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A Room 16 production
THE ACTIVISTS’ HANDBOOK FOR THE PEOPLE, FROM FIRST UNTIL LAST
Basic principles of revolutionary organisation
A brief outline of basic points of agreement which are the minimum necessary to be the basis of potentially productive pro-revolutionary organisation.
Organisations should feel free to use or adapt these to your own purposes.
Basic principles of revolutionary organisation
Communist: Are against all forms of capitalism whether private, state or self-managed. In its place we want a classless, stateless and moneyless society based on solidarity, co-operation and the principle ‘from each according to ability, to each according to need’ - a libertarian communist society.
Class struggle: Capitalism is characterised by the creation of a class of people, dispossessed from the means of production and subsistence, who are required to work for a wage to get by. This condition pushes us to resist - doing less work, for more money. However, our employers want us to work more for less money to increase their profits. The struggle resulting from this contradiction sets our human needs and desires against those of capital. This struggle also lays the foundations for a new kind of society, based on the fulfillment of our needs. Opposing all discrimination and prejudice like sexism and racism by attempting to unite the working class is just as much a part of class struggle as striking for higher wages. Direct action and solidarity are the basis of working class strength. We support the actions of our class in our own interests. We are opposed to all those who claim to be our representatives, like the trade unions or political parties which seek to manage capitalism supposedly on our behalf.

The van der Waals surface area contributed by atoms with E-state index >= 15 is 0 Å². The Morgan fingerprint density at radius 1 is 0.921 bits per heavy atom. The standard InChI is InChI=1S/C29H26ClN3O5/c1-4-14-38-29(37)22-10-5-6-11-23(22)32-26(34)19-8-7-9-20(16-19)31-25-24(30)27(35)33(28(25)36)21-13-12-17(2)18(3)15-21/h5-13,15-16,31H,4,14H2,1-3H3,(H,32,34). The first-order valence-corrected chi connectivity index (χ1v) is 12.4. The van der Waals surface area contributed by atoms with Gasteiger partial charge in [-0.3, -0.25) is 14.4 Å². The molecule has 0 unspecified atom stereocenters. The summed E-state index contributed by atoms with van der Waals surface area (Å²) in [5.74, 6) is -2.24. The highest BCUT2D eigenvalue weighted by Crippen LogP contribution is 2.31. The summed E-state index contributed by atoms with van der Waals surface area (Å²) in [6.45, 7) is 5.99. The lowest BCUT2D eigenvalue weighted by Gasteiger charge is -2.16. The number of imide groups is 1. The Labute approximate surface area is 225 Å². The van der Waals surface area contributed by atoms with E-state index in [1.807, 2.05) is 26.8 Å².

Internationalist: Our class is global and so should be our solidarity. We oppose all nationalist movements, whether openly conservative or supposedly progressive and ‘anti-imperialist’ in nature as both are based on the unity of workers with their rulers. We never take sides in wars between states or would-be states, instead always supporting mutiny, fraternisation and the working class fighting in its own interest.
Everyday life: Whether waged or unwaged, it is our everyday activity as workers that reproduce capitalist society. And it is through disrupting this activity that we can challenge and eventually replace it. As such, our activity as radical workers should always be based primarily on issues rooted in our everyday lives and experiences.
Key ideas for community organising
Some very broad basic ideas for getting started at organising in your local area.
Firstly, remember: If you are going to do community organising, do it in your own area! Don't be a missionary!
Research and preparation Look around your local area and determine what issues it faces. Talk to your neighbours, what issues do they think are important regarding the area. Determine what kinds of projects you can develop or direct action you can take that meet the area's needs or address the community's issues.
Find out if others are already working on the problems in their area and if they've been effective and what you can learn from them. Determine what kinds of resources you have available and who in your area might be useful allies in accomplishing your goals.